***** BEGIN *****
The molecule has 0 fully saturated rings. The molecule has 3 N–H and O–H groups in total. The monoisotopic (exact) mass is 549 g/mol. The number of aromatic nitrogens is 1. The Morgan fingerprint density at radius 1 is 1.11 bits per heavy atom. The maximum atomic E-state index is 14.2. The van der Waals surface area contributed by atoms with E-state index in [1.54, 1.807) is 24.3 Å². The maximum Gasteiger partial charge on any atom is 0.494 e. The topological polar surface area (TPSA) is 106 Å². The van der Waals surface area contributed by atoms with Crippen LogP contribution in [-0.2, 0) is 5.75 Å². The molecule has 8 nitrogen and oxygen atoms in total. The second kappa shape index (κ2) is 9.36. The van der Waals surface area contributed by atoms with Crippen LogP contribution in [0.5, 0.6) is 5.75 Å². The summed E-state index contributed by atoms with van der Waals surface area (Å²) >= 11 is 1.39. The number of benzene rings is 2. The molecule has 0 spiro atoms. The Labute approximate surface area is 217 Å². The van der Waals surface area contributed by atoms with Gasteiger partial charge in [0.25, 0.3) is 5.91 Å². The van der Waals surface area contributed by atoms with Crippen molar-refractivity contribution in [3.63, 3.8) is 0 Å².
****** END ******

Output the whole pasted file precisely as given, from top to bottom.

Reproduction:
The molecule has 0 fully saturated rings. The molecule has 3 N–H and O–H groups in total. The monoisotopic (exact) mass is 549 g/mol. The number of aromatic nitrogens is 1. The Morgan fingerprint density at radius 1 is 1.11 bits per heavy atom. The maximum atomic E-state index is 14.2. The van der Waals surface area contributed by atoms with E-state index in [1.54, 1.807) is 24.3 Å². The maximum Gasteiger partial charge on any atom is 0.494 e. The topological polar surface area (TPSA) is 106 Å². The van der Waals surface area contributed by atoms with Crippen LogP contribution in [-0.2, 0) is 5.75 Å². The molecule has 8 nitrogen and oxygen atoms in total. The second kappa shape index (κ2) is 9.36. The van der Waals surface area contributed by atoms with Crippen LogP contribution in [0.5, 0.6) is 5.75 Å². The summed E-state index contributed by atoms with van der Waals surface area (Å²) >= 11 is 1.39. The number of benzene rings is 2. The molecule has 0 spiro atoms. The Labute approximate surface area is 217 Å². The van der Waals surface area contributed by atoms with Gasteiger partial charge in [0.25, 0.3) is 5.91 Å². The van der Waals surface area contributed by atoms with Crippen molar-refractivity contribution in [3.63, 3.8) is 0 Å².